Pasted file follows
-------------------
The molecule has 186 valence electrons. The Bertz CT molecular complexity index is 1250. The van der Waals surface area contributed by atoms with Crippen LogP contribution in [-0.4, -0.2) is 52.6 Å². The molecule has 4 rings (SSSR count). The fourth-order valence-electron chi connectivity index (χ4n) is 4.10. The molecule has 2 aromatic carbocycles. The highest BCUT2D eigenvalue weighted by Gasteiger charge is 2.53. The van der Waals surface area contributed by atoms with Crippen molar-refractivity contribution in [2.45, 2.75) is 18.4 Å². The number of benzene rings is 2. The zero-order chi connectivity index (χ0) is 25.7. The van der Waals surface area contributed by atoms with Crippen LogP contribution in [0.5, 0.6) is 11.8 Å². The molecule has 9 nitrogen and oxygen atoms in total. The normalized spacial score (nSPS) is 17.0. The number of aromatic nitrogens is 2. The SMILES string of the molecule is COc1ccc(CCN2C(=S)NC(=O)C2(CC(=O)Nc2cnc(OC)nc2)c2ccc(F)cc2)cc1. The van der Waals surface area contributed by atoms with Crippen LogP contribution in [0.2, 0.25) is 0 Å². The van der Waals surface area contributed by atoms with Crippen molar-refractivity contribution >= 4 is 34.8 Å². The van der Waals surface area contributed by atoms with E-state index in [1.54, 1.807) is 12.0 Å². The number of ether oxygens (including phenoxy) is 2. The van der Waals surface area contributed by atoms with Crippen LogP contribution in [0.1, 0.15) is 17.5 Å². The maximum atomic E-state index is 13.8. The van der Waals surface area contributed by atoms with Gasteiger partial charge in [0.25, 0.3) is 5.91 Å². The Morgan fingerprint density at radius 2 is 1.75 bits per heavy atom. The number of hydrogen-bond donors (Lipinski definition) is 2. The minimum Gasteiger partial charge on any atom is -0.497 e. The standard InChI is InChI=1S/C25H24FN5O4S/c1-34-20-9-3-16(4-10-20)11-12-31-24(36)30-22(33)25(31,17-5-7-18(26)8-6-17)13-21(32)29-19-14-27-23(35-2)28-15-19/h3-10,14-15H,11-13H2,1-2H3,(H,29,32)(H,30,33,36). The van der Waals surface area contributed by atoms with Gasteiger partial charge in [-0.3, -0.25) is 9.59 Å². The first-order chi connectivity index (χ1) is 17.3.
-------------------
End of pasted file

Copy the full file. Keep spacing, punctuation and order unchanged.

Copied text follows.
The molecule has 186 valence electrons. The Bertz CT molecular complexity index is 1250. The van der Waals surface area contributed by atoms with Crippen LogP contribution in [-0.4, -0.2) is 52.6 Å². The molecule has 4 rings (SSSR count). The fourth-order valence-electron chi connectivity index (χ4n) is 4.10. The molecule has 2 aromatic carbocycles. The highest BCUT2D eigenvalue weighted by Gasteiger charge is 2.53. The van der Waals surface area contributed by atoms with Crippen molar-refractivity contribution in [2.45, 2.75) is 18.4 Å². The number of benzene rings is 2. The zero-order chi connectivity index (χ0) is 25.7. The van der Waals surface area contributed by atoms with Crippen LogP contribution in [0.5, 0.6) is 11.8 Å². The molecule has 9 nitrogen and oxygen atoms in total. The normalized spacial score (nSPS) is 17.0. The number of aromatic nitrogens is 2. The SMILES string of the molecule is COc1ccc(CCN2C(=S)NC(=O)C2(CC(=O)Nc2cnc(OC)nc2)c2ccc(F)cc2)cc1. The van der Waals surface area contributed by atoms with Crippen LogP contribution in [0.2, 0.25) is 0 Å². The van der Waals surface area contributed by atoms with Crippen molar-refractivity contribution >= 4 is 34.8 Å². The van der Waals surface area contributed by atoms with E-state index in [1.54, 1.807) is 12.0 Å². The number of ether oxygens (including phenoxy) is 2. The van der Waals surface area contributed by atoms with Crippen LogP contribution in [0.1, 0.15) is 17.5 Å². The maximum atomic E-state index is 13.8. The van der Waals surface area contributed by atoms with Gasteiger partial charge in [0.25, 0.3) is 5.91 Å². The Morgan fingerprint density at radius 2 is 1.75 bits per heavy atom. The number of hydrogen-bond donors (Lipinski definition) is 2. The minimum Gasteiger partial charge on any atom is -0.497 e. The standard InChI is InChI=1S/C25H24FN5O4S/c1-34-20-9-3-16(4-10-20)11-12-31-24(36)30-22(33)25(31,17-5-7-18(26)8-6-17)13-21(32)29-19-14-27-23(35-2)28-15-19/h3-10,14-15H,11-13H2,1-2H3,(H,29,32)(H,30,33,36). The van der Waals surface area contributed by atoms with Gasteiger partial charge in [-0.3, -0.25) is 9.59 Å². The first-order chi connectivity index (χ1) is 17.3.